As the Wet’suwet’en peoples of British Columbia, Canada protest the construction of a Coastal GasLink pipeline across their territory, the Association of Native Americans at Yale or ANAAY hosted a teach-in to educate the Yale community about the issue and provide ways to stand in solidarity with the Indigenous community.
Members of the Yale community filled a lecture hall in Sheffield-Sterling-Strathcona Hall on Wednesday for the teach-in, which began with a screening of “Invasion.” “Invasion” is an eighteen-minute documentary about resistance efforts by the Wet’suwet’en Nation in response to transgressions such as pipeline building by corporations and the Canadian government. The short film was followed by a presentation by Jamuna Galay-Tamang, a Yale Fox international fellow and journalist who researches health in Indigenous communities. Galay-Tamang discussed her personal background and connections to the Wet’suwet’en community and argued that provincial, federal and Wet’suwet’en law bar the construction of the pipeline. She also shared information about worldwide solidarity efforts.
“Despite being distanced physically to the Wet’suwet’en crisis, ANAAY wanted to show solidarity. Members of our community have spoken out on the issue before, like during the Missing and Murdered Indigenous Women Vigil, but we wanted to come together with the larger Yale community to educate and spread awareness of the injustices happening in Canada right now,” said ANAAY member Hema Patel ’23.
According to Galay-Tamang, the process of planning the teach-in began soon after ANAAY conducted a vigil for Missing and Murdered Indigenous Women on Feb. 14. ANAAY President Meghanlata Gupta ’21 approached Galay-Tamang to speak about the Wet’suwet’en protests at the vigil. From there, ANAAY members brainstormed ways to further raise awareness of the issue, Galay-Tamang said.
Evan Roberts ’23, who is a member of ANAAY, said while the group considered conducting a rally or publicizing a fundraiser, it ultimately decided to hold the teach-in. They hoped to draw attention to the issue before spring break, Roberts explained.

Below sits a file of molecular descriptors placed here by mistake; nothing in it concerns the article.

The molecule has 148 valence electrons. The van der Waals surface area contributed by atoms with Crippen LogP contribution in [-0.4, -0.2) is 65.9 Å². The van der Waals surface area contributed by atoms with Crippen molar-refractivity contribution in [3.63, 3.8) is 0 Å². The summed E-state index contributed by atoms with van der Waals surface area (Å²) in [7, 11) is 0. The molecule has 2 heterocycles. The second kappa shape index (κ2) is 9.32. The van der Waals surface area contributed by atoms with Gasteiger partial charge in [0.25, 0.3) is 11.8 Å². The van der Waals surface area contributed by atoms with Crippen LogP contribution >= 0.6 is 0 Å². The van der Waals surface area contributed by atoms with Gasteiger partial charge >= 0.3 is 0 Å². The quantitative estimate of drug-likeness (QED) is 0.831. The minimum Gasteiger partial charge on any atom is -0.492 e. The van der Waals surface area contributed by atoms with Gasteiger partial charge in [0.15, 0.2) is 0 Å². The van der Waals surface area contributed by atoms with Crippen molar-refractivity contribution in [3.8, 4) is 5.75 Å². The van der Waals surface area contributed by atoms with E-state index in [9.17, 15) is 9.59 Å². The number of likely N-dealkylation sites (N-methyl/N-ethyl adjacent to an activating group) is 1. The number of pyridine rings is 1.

During the teach-in, Galay-Tamang emphasized the importance of following Indigenous news sources and social media, such as the Gidimt’en Checkpoint Instagram account and the Yintah Access website. These sources provide a more accurate depiction of the issue than mainstream sources, Galay-Tamang said. She explained how the Canadian government had often restricted media outlets from covering integral parts of the protests.
“The picture that is being painted often leaves out the years that have led up to this situation,” Galay-Tamang said. “There are things that are not being reported in mainstream media but are reported to us through the people in the camp.”
ANAAY members listed a variety of actions — both small and large — that attendees could perform in order to show solidarity with the Wet’suwet’en people and the Indigenous community as a whole. These included donating to Wet’suwet’en fundraising efforts, following Indigenous media sources and raising awareness about these issues in their own circles.
Students can also support the Indigenous community on campus through ANAAY events and by asking for the advice and perspectives of the Indigenous community in other organizing efforts, organizers said.
Patel emphasized how environmental organizers can “broaden the scope and inclusivity of [their] movements” through developing an understanding of how the environmental movement was largely developed and shaped by Indigenous teachings.
“The Indigenous community here at Yale is both powerful and resilient, and we encourage non-Native peoples to become better informed about the work we do on campus and beyond,” Gupta said, concurring with Patel’s statement. “For environmental groups on campus, it is necessary that they realize that environmental crises are often a result of ongoing colonialism, and Indigenous communities are disproportionately impacted.”
Gupta added that the Yale community should look out for future ANAAY events, adding that the organization is in “the midst of planning for events that focus on our movements for justice and celebrations of our work and successes.”
The Wet’suwet’en Nation is governed by thirteen hereditary chiefs.
Neha Middela | firstname.lastname@example.org